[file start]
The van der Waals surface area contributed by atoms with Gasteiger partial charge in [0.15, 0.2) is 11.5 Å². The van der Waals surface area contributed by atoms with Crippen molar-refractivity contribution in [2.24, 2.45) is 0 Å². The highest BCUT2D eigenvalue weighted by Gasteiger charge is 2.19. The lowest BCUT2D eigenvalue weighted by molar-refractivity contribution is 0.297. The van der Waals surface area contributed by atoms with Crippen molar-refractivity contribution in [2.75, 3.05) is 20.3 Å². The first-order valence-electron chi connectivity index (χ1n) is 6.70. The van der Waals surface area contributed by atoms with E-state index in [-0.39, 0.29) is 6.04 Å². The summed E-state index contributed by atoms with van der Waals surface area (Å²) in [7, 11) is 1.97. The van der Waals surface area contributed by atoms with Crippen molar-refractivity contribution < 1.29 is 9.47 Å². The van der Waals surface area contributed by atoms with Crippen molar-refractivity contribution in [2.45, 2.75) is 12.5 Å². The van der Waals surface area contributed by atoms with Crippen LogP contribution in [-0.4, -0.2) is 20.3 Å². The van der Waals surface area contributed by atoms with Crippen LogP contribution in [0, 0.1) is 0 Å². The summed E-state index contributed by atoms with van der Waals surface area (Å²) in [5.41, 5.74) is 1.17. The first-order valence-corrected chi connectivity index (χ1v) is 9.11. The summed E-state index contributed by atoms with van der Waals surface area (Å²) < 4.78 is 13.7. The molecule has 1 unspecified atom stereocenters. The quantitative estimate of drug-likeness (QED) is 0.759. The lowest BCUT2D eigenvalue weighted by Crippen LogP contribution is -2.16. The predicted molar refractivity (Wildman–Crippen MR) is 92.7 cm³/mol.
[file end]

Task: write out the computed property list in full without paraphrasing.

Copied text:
The van der Waals surface area contributed by atoms with Gasteiger partial charge in [0.15, 0.2) is 11.5 Å². The van der Waals surface area contributed by atoms with Crippen molar-refractivity contribution in [2.24, 2.45) is 0 Å². The highest BCUT2D eigenvalue weighted by Gasteiger charge is 2.19. The lowest BCUT2D eigenvalue weighted by molar-refractivity contribution is 0.297. The van der Waals surface area contributed by atoms with Crippen molar-refractivity contribution in [2.75, 3.05) is 20.3 Å². The first-order valence-electron chi connectivity index (χ1n) is 6.70. The van der Waals surface area contributed by atoms with E-state index in [-0.39, 0.29) is 6.04 Å². The summed E-state index contributed by atoms with van der Waals surface area (Å²) in [7, 11) is 1.97. The van der Waals surface area contributed by atoms with Crippen molar-refractivity contribution < 1.29 is 9.47 Å². The van der Waals surface area contributed by atoms with Crippen molar-refractivity contribution in [2.45, 2.75) is 12.5 Å². The van der Waals surface area contributed by atoms with Crippen LogP contribution in [-0.4, -0.2) is 20.3 Å². The van der Waals surface area contributed by atoms with Crippen LogP contribution in [0, 0.1) is 0 Å². The summed E-state index contributed by atoms with van der Waals surface area (Å²) in [5.41, 5.74) is 1.17. The first-order valence-corrected chi connectivity index (χ1v) is 9.11. The summed E-state index contributed by atoms with van der Waals surface area (Å²) < 4.78 is 13.7. The molecule has 1 unspecified atom stereocenters. The quantitative estimate of drug-likeness (QED) is 0.759. The lowest BCUT2D eigenvalue weighted by Crippen LogP contribution is -2.16. The predicted molar refractivity (Wildman–Crippen MR) is 92.7 cm³/mol.